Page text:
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Mercedes DAS system ruled legal as Red Bull protest rejected

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SPIELBERG, AUSTRIA - JULY 03:  Lewis Hamilton of Great Britain driving the (44) Mercedes AMG

The first race of the 2020 season is not until Sunday, but Mercedes have already achieved a victory of sorts after the stewards in Austria rejected a protest lodged by rivals Red Bull against their innovative Dual Axis Steering System (DAS).

Following two Mercedes-topped practice sessions at the opening round in Spielberg, it was announced Red Bull were protesting the legality of the system, which Mercedes first debuted in pre-season testing back in February, and which will be banned from 2021 onwards.

READ MORE: Hamilton heads another Mercedes 1-2 with Racing Point’s Perez third in Austria

Red Bull lodged a protest regarding an alleged breach of the Technical Regulations, specifically article 3.8 which refers to aerodynamic influence and article 10.2.3, which states “no adjustment may be made to any suspension system while the car is in motion”.

Lewis Hamilton's using the DAS system back in winter testing at Barcelona

However, after a stewards hearing attended by members of both teams (in person or via video), as well as Nikolas Tombazis of the FIA Technical Department, it was determined that DAS is part of the Mercedes W11’s steering system, “albeit not a conventional one”.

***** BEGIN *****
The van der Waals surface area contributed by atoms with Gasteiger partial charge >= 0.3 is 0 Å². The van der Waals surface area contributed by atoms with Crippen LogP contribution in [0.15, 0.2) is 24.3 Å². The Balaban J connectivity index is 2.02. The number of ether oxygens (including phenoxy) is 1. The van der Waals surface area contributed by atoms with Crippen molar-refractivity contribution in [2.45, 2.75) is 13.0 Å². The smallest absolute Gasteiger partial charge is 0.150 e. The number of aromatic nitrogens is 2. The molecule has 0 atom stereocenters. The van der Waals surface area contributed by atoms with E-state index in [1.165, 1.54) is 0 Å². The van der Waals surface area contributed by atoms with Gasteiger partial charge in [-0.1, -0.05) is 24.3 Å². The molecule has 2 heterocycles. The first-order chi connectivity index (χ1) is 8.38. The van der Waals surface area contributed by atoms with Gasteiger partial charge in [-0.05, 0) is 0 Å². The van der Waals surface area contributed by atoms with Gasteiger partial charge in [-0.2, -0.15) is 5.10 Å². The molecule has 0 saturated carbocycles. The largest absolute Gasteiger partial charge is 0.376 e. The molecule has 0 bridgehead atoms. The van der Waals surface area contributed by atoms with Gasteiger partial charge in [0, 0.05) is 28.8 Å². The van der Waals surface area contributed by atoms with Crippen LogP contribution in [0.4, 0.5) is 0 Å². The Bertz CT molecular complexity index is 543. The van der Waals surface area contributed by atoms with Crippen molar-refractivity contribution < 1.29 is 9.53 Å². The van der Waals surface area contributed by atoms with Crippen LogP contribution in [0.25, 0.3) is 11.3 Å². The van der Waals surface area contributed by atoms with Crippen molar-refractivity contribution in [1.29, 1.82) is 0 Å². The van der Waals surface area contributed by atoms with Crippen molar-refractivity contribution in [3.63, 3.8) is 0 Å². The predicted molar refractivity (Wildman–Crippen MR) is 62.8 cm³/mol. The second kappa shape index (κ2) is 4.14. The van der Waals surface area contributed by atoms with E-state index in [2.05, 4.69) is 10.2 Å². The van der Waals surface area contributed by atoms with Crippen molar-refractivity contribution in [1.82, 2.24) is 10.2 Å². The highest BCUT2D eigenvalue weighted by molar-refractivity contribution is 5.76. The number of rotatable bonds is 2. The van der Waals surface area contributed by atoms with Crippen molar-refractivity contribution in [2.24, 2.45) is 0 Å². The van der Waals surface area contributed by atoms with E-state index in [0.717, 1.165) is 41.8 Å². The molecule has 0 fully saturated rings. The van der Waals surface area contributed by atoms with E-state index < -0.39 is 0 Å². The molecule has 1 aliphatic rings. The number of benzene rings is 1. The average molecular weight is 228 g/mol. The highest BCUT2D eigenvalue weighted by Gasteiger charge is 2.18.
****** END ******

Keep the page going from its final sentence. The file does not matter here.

As a result, the stewards decided that DAS could not be in breach of any suspension‐related regulations.

“As a general conclusion, it is very simple to conclude DAS would be illegal IF it were not part of the steering system,” read the stewards’ document. “So the main challenge and debate has to be on whether it can be considered to be part of the steering system. The stewards decide that DAS is a part of the steering system.

"Therefore the Stewards consider DAS to be a legitimate part of the steering system and hence to satisfy the relevant regulations regarding suspension or aerodynamic influence."

The full stewards verdict, with lengthy explanations of how they came to their verdict, can be read here.

The result means that Mercedes can continue to run the system, which is believed to allow the tyres to be heated more evenly on the straights – thus reducing wear and aiding grip – while still allowing maximum stability on corner entry.

Their rivals, meanwhile, may now look to adopt a version of the system themselves before the season is out – and Red Bull boss Christian Horner has already hinted his team may do just that...

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